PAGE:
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Hello I have a centos 5.2 instance on Amazon thats been running without a restart for nearly 500 days. Theres only one user - that's me - I'm root. I ...
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- 08-16-2010 #1
- Join Date
- Jul 2010
autodeletion from tmp?
I have a centos 5.2 instance on Amazon thats been running without a restart for nearly 500 days.
Theres only one user - that's me - I'm root.
I put in the /tmp folder a couple of subfolders.
Didn't use the folders for about 6 months for anything and hardly touched the machine. When a webservice tried to generate a file in the subfolder under /tmp recently it failed. The folder was missing - so was another.
Nobody deleted the folders.
Is there something which cleans stuff up in /tmp automatically?
I've never heard of this. I know with some os's (I think Solaris) if you reboot then /tmp is cleared.
Its a bit of a mystery.
- 08-16-2010 #2
There is a cronjob that cleans up
Look at /etc/cron.daily/tmpwatch.
And quite frankly..
tmp = temporary = not permanent
Actually, I create /tmp on my servers really small, like 10Mbyte.
So my DBAs and devs dont even try to (ab)use tmpYou must always face the curtain with a bow.
- 08-17-2010 #3
- Join Date
- Jul 2010
Thanks - mystery solved then.
I *had* webservice write a temp tex file, compile to pdf and push it to the www - thats what I was using it for. It's got its own spot elsewhere now.
So, just out of interest (I am genuinely puzzled here), the business about the 10mb tmp folder.... is it that you are trying to encourage better coding practice or are you programming flash based embedded systems?
Commercial stuff I install on unix demands (and states in the support notes) tmp must be e.g. 600MB.
Is it preferred that you set up a new temp TMP in the environment if you have to do stuff like that or do you just never need tmp bigger than 10M?
Also personal accounts have to 'su' to system accounts so winscp via ssh to the unix/linux means transferring files as self to "somewhere" - then ssh to the box and su to system user and mv the file and new perms to proper location.
Maybe its a case by case thing but I'm certain I couldn't live with one that small.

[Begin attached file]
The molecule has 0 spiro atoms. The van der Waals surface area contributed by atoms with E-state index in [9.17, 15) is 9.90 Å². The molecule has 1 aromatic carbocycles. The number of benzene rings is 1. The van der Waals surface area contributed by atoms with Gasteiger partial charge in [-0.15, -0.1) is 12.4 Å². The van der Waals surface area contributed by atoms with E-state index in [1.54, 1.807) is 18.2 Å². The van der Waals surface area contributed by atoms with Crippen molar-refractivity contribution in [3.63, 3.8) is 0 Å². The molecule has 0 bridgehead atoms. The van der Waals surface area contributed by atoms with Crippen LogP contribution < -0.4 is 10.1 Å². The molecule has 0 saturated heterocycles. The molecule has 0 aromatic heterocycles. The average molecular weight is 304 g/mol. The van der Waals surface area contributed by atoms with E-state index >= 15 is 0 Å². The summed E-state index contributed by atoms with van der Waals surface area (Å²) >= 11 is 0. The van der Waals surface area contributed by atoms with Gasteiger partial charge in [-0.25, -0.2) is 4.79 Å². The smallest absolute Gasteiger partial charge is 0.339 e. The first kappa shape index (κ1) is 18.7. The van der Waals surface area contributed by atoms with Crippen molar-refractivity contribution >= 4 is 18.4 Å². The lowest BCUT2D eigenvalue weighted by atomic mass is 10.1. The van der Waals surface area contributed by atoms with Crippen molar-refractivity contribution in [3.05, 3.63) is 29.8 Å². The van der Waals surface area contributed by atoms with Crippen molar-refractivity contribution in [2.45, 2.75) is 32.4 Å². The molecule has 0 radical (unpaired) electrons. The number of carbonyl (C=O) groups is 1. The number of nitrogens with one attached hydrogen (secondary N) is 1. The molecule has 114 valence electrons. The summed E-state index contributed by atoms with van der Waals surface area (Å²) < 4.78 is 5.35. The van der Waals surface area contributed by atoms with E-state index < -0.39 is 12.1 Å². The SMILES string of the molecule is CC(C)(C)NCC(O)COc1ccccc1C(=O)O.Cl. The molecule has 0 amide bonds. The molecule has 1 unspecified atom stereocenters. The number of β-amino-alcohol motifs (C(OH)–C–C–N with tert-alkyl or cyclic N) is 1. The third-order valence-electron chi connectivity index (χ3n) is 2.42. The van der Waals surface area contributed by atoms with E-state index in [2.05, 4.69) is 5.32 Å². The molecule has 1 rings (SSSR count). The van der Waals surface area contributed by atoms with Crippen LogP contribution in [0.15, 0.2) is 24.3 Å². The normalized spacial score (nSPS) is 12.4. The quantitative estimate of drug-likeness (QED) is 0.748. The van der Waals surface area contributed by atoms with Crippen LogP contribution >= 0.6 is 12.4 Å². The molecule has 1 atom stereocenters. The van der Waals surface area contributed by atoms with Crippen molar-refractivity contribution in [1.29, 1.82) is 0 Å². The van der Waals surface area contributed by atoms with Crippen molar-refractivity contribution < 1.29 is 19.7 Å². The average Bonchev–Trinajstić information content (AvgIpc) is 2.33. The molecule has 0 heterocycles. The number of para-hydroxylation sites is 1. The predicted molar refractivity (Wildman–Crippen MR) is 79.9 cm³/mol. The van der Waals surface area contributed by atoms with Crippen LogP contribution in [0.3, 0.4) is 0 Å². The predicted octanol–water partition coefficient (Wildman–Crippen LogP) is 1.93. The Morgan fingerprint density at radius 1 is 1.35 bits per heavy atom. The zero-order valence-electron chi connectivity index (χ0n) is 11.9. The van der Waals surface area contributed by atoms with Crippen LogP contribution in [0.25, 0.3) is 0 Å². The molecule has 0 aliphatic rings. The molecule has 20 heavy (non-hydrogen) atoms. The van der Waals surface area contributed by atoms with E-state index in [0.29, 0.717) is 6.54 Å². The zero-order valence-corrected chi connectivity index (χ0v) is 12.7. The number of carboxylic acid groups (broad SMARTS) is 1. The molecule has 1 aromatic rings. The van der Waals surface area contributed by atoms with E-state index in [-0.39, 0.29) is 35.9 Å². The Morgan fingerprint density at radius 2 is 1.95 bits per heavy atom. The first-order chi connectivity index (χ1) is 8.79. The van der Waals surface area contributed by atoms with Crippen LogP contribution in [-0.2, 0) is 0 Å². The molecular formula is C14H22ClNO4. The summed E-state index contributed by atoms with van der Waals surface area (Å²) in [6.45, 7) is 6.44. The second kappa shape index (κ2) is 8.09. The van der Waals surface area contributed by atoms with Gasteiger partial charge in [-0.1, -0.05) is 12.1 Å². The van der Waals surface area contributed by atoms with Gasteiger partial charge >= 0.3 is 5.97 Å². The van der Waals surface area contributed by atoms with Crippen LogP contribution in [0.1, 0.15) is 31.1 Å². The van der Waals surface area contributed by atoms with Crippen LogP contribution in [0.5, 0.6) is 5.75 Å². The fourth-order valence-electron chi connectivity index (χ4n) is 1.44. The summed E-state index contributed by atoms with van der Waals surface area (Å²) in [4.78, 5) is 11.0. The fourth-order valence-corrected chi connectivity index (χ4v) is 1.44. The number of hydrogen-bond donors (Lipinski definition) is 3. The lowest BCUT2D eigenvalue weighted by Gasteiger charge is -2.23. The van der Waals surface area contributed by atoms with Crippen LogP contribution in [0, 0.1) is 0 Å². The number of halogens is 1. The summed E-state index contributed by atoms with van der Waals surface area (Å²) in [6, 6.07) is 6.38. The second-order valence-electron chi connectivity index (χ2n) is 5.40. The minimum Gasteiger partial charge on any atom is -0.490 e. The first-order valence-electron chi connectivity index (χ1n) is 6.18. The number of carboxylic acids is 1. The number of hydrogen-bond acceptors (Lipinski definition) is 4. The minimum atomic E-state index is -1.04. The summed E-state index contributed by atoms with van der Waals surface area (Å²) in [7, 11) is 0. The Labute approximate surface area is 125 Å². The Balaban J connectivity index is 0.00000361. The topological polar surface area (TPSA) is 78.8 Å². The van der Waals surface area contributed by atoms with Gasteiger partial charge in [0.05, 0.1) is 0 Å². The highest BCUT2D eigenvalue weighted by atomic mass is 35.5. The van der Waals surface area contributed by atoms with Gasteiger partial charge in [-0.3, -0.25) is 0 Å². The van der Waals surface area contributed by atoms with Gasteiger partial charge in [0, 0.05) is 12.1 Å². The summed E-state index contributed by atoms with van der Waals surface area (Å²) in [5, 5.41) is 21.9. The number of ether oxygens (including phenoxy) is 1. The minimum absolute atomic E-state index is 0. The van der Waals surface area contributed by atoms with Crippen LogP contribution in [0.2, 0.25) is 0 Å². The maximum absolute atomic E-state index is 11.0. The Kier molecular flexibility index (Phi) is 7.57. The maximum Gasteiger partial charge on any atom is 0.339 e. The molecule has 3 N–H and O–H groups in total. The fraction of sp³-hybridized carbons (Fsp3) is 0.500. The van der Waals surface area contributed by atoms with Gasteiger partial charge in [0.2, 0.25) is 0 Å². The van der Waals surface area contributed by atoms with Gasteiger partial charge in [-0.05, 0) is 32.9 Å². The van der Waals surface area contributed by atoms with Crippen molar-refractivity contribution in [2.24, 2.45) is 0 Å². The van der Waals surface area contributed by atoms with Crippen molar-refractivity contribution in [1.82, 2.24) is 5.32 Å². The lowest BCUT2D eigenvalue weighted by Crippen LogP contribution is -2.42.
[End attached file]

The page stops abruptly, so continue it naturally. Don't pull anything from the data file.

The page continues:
- 08-17-2010 #4
To explain the 10MByte: It is educational and also for the health of the system.
We write our web applications for internal use and one that is quite exposed. aka: a bigger public website.
As always, the sysadmins (I am one) are architects in the beginning of a project and janitors after it goes live.
So, to lower the maintenance work, I require our applications to be contained, defined and documented.
If the devs need a working directory, they should set one as a key in a config file.
Same for data directories, db connection strings, etc.
No hardcoded hostnames, directories, filenames, feature switches,etc.
Because then the sysadmin has the chance to e.g. shuffle the IO load to different disks by just editing the conf file.
Also reinstallation or migration is easier. Anything the app needs is defined in the conf file.
From an operations point of view:
I want to avoid things like: "Oh, I have that 500GByte db dump, I need it on server X. Letīs just copy it to /tmp"
Because db dumps are sensitive data. And sensitive data doesnt belong in a directory, that can be read by anyone.
Also, guess who would be responsible to clean out tmp afterwards?
For the commercial software you mention.
Still bad design imho, but that is then something I cannot control.
For the installation purpose only, it is quite easy to use a bigger /tmp temporarily.
If the software needs /tmp permanently, I would create the machineīs partitions to accomodate that.
Last edited by Irithori; 08-17-2010 at 07:59 AM.You must always face the curtain with a bow.